New Zealand’s largest IT event, Microsoft Tech Ed, drew 1800 IT professionals to Auckland’s SkyCity convention centre last week.
A new feature of Tech Ed 2004 was the architecture track. Roy McLaren, ASB’s manager strategy and planning, technology solutions, says the architecture sessions were a “big improvement” for the conference.
“It was good to focus on that, particularly around the business benefits,” McLaren says. “I have found it quite a struggle in the past to give architecture any kind of credence.”
McLaren was agreeably surprised by the turnout for the architecture track. “The first session I went to was absolutely packed — standing room only,” he says. “The sessions I attended were very good.”
Over 100 staff from ASB’s operations and technology teams attended the conference, McLaren says. Although the Sky City centre is larger than previous venues, it seemed smaller, he says, providing a “great opportunity” for meeting other IT professionals. “I seemed to bump into people more often.”
Richard Hook, principal architect at Gen-i, was also pleased with the architecture sessions. “The architects track is all new and that’s something we have been asking for, for some time.”
Hook also singles out presentations on security and Visual Studio 2005 as being particularly worthwhile for Gen-i staff. “Those have been incredibly useful in terms of what we’re doing today.”
Gen-i had 40 staff at the conference, and Hook says they got the information and assistance they were looking for. “We make sure people do their homework before they get here,” says Hook. “I haven’t heard anyone say that they’ve missed anything.”
Hook was also impressed by the calibre of those attending architecture tracks. “The depth of experience across the board is astounding.”
Mark Carroll, a Microsoft architect advisor and convenor of Microsoft’s Architects Council, says the architecture sessions were so well attended that presenters had difficulty in exiting the room for the following sessions to begin.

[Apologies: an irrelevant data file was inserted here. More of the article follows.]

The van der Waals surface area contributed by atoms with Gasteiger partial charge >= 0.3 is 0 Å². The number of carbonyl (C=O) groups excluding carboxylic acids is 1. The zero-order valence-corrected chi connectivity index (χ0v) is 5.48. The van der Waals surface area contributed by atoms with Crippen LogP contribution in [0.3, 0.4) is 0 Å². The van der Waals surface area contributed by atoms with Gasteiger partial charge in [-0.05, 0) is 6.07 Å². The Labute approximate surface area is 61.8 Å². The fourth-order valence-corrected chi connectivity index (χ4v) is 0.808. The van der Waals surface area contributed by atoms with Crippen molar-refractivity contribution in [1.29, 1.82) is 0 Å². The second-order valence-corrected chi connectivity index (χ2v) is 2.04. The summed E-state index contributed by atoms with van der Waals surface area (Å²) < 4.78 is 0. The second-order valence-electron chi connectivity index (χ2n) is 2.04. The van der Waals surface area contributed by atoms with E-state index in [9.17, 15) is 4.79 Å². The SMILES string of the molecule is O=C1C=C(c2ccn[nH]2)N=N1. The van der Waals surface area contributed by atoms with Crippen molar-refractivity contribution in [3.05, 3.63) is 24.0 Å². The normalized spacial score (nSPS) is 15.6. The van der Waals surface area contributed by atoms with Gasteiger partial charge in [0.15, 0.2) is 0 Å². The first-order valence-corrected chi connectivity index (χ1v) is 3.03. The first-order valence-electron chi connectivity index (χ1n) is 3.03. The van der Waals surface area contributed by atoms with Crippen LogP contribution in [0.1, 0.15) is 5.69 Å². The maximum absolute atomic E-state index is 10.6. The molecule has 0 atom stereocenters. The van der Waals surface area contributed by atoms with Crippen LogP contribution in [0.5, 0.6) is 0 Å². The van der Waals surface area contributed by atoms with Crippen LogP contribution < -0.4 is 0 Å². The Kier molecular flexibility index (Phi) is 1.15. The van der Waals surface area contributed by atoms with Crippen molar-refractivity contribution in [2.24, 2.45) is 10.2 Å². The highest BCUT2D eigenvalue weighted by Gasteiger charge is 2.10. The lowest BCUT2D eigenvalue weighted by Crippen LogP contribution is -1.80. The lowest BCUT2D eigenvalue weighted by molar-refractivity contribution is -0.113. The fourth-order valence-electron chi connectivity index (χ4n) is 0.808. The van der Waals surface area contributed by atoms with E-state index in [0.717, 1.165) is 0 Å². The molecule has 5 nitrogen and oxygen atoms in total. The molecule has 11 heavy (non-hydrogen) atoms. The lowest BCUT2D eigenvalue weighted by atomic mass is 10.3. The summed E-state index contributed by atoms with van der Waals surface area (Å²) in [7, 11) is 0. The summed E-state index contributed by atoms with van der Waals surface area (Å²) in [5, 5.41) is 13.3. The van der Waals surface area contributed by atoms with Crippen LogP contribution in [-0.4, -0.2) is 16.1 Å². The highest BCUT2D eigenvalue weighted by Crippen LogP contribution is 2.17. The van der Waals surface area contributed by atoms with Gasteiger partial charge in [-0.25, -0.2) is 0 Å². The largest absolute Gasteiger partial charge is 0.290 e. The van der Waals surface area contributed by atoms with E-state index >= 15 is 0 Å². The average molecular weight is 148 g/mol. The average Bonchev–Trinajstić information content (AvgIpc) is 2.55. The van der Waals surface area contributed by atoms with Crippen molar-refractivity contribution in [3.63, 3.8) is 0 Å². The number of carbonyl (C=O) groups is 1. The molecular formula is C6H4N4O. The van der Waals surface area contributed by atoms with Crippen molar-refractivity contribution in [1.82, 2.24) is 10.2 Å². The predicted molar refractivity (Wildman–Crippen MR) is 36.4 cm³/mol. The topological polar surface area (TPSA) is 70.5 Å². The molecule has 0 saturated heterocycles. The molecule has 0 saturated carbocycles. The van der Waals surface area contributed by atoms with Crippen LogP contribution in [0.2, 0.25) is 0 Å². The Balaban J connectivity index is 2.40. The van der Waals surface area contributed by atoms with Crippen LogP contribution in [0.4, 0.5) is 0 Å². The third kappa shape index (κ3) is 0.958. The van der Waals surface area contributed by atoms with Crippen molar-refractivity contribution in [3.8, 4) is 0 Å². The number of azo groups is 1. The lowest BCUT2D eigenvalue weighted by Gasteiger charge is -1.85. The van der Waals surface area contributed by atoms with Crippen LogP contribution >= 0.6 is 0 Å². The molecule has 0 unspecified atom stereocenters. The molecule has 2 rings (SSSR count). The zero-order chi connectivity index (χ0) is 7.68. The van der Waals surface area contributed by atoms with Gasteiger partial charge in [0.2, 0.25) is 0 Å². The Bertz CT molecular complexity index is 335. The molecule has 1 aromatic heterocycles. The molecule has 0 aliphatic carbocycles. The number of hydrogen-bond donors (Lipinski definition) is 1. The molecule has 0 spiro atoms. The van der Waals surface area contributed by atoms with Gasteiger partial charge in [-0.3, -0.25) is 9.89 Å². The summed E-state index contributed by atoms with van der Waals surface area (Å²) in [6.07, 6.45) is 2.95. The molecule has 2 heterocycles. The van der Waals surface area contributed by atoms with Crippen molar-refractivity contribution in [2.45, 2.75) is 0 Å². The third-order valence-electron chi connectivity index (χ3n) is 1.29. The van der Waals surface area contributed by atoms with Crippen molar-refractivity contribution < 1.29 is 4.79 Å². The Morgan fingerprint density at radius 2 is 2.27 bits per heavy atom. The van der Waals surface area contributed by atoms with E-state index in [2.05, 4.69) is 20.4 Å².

“You get really surprised with some of the backgrounds of people in the room,” he says. “There’s certainly a wealth of experience out there.”
Architects had made the most of the opportunity, he says. “It’s about people giving their feedback to people from Redmond, which is an opportunity they won’t get elsewhere.
“I was surprised and delighted with the [attendance] count that we got and the quality that we got.”
Microsoft’s development group manager, Doug Pratt, was the executive sponsor for Tech Ed. Pratt said on Thursday he was “relieved and delighted” with the event. “It exceeded our expectations this year,” he says. “We had expected to get fewer numbers because we had to put some prices up.”
Last year 1250 people attended Tech Ed, held at Auckland’s Aotea Centre.
Both McLaren and Hook hope the architects track returns at future Tech Ed events.
“We see Tech Ed as being one of the highlights of the calendar,” says ASB’s McLaren. “I think the exposure to architecture is something I’d like to see continue.”
He does have a request for next year, however — not to follow the New Zealand event so closely with the Australian Tech Ed. Some private sessions ASB had arranged were cancelled when Microsoft presenters had to fly out to Canberra, he says.
Ironically, the New Zealand event this year is larger than Tech Ed in Australia.
“That doesn’t surprise me,” says McLaren. “New Zealand is quite a step ahead technically, and we’re a good proving ground for new technologies. We have got the ability to quickly deploy because the organisations are not so large.”
Microsoft’s Pratt says speakers won’t have to fly out next year, because the Australian event will be held a week before New Zealand’s conference.